Thursday, November 04, 2004

creative class questions

Richard Florida did not include a "Whitey" Index, so I have taken the liberty of doing so for him (although I wouldn't make any claims of statistical significance for it). Being a library geek and a census junkie, I went to the 2000 census and looked up some race/ethnicity statistics for about 20 of the cities at the top and the bottom. Now, about 75% of Americans reporting in the census are white, while 12.3% are African-American. Of the 9 cities that I looked at, ranking highest in the Creativity Index, 8 of them had a population that was less than 10% African-American, and 6 were over 70% white. Of the 12 cities ranking lowest in the Creativity Index, 10 of them had a population that was over 33% African-American, and 3 were over 50% African-American.

There were definitely some outliers - Atlanta, for example. I'd be curious to know about the role of Atlanta's large African-American population in the creative class there.

On that note:

1. Could we talk about the undercurrent of white upper middle class privilege in the idea of the creative class? How does this relate to the digital divide and the information have's and have-not's? How could this be changed? Also, Greg, could you suggest some good readings on race and ethnicity and information labor?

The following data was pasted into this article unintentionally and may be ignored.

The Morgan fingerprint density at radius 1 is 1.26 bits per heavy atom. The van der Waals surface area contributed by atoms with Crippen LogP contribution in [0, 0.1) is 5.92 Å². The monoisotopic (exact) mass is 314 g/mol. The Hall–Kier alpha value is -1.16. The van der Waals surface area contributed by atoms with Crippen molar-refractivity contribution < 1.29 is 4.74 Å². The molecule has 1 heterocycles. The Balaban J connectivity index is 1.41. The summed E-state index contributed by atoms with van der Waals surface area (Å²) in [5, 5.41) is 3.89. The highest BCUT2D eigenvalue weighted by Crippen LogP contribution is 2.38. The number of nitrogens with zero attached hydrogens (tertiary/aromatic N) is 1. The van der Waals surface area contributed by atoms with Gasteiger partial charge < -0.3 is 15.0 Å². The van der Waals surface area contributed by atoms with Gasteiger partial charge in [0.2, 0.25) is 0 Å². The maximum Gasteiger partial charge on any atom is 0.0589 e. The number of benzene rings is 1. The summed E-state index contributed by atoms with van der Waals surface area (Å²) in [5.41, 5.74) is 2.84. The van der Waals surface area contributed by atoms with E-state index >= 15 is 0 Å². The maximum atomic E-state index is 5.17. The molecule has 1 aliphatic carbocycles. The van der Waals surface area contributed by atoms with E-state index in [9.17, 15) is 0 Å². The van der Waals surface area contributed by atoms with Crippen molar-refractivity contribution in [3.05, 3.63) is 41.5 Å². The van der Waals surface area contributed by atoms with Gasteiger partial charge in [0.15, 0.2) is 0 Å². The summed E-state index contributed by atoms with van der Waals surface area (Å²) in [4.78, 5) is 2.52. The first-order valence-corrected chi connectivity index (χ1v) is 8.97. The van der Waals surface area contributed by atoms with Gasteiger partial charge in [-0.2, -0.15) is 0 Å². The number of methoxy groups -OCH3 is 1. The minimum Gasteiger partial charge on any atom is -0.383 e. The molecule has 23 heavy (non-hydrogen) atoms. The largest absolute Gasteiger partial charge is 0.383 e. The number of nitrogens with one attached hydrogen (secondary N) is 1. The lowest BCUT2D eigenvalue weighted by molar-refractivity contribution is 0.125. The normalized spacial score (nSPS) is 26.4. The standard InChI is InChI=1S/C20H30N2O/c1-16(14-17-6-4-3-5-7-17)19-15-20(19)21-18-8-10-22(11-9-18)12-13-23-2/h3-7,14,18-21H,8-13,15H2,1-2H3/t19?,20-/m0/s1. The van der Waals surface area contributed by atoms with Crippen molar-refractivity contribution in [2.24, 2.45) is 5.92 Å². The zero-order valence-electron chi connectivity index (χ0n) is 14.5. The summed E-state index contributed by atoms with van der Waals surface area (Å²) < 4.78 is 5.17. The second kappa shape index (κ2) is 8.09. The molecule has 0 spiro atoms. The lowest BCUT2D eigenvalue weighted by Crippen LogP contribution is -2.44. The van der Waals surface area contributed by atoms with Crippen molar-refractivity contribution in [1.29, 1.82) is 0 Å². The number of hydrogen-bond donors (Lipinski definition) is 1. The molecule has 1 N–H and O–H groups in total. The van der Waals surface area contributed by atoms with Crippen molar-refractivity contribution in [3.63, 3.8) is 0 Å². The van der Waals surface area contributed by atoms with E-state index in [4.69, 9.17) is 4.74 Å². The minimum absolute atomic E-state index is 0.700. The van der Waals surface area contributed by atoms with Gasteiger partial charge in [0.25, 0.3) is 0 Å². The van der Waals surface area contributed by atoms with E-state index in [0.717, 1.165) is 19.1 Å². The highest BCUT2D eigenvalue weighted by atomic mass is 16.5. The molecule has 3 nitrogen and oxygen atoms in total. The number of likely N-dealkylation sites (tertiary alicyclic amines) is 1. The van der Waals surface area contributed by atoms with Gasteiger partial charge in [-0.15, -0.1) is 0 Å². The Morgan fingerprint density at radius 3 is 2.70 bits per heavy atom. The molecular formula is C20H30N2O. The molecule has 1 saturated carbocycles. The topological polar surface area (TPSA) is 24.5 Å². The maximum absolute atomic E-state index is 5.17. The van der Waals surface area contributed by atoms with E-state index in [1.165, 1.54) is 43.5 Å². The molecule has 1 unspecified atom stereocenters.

2. I was surprised to see in the Appendix that Florida considers librarians to be part of, not only the creative class, but of the "super-creative core." Throughout the book, I really thought that librarians fit more into the service class, according to his definitions. How do librarians fit into this core? How do they not fit?

3. When Florida describes the working patterns and habits of the creative class, I wondered, 'Are these people being valued for their talents, creativity, and ability, or are they being taken advantage of?' What kind of toll is the creative class taking on itself? Similarly, what kind of toll are the service demands of the creative class taking on the lower and lower-middle class?

Sunday, October 31, 2004

questions